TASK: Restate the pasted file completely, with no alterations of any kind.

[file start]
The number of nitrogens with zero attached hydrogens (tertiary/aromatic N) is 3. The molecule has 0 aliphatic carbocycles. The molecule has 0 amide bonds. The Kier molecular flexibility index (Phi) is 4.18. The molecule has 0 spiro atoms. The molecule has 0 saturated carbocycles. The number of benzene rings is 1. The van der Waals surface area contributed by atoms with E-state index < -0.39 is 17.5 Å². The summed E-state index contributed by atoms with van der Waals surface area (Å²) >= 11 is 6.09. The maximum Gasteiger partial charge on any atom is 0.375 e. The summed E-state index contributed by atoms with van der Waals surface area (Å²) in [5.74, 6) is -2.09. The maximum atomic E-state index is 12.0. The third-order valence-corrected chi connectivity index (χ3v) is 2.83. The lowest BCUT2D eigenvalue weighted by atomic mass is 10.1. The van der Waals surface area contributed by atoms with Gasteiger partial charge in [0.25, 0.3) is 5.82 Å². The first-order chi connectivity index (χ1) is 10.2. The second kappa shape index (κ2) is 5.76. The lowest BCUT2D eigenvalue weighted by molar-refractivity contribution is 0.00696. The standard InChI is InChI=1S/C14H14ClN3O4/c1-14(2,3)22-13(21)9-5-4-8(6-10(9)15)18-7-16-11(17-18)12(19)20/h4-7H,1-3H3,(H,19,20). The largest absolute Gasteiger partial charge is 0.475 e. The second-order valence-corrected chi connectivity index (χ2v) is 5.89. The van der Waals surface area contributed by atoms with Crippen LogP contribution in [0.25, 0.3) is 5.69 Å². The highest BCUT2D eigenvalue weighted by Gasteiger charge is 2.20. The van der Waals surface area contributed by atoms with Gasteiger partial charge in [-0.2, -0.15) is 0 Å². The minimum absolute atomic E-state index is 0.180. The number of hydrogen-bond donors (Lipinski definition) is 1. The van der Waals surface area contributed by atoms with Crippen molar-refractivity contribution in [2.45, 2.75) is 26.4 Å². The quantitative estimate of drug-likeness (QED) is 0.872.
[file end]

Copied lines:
The number of nitrogens with zero attached hydrogens (tertiary/aromatic N) is 3. The molecule has 0 aliphatic carbocycles. The molecule has 0 amide bonds. The Kier molecular flexibility index (Phi) is 4.18. The molecule has 0 spiro atoms. The molecule has 0 saturated carbocycles. The number of benzene rings is 1. The van der Waals surface area contributed by atoms with E-state index < -0.39 is 17.5 Å². The summed E-state index contributed by atoms with van der Waals surface area (Å²) >= 11 is 6.09. The maximum Gasteiger partial charge on any atom is 0.375 e. The summed E-state index contributed by atoms with van der Waals surface area (Å²) in [5.74, 6) is -2.09. The maximum atomic E-state index is 12.0. The third-order valence-corrected chi connectivity index (χ3v) is 2.83. The lowest BCUT2D eigenvalue weighted by atomic mass is 10.1. The van der Waals surface area contributed by atoms with Gasteiger partial charge in [0.25, 0.3) is 5.82 Å². The first-order chi connectivity index (χ1) is 10.2. The second kappa shape index (κ2) is 5.76. The lowest BCUT2D eigenvalue weighted by molar-refractivity contribution is 0.00696. The standard InChI is InChI=1S/C14H14ClN3O4/c1-14(2,3)22-13(21)9-5-4-8(6-10(9)15)18-7-16-11(17-18)12(19)20/h4-7H,1-3H3,(H,19,20). The largest absolute Gasteiger partial charge is 0.475 e. The second-order valence-corrected chi connectivity index (χ2v) is 5.89. The van der Waals surface area contributed by atoms with Crippen LogP contribution in [0.25, 0.3) is 5.69 Å². The highest BCUT2D eigenvalue weighted by Gasteiger charge is 2.20. The van der Waals surface area contributed by atoms with Gasteiger partial charge in [-0.2, -0.15) is 0 Å². The minimum absolute atomic E-state index is 0.180. The number of hydrogen-bond donors (Lipinski definition) is 1. The van der Waals surface area contributed by atoms with Crippen molar-refractivity contribution in [2.45, 2.75) is 26.4 Å². The quantitative estimate of drug-likeness (QED) is 0.872.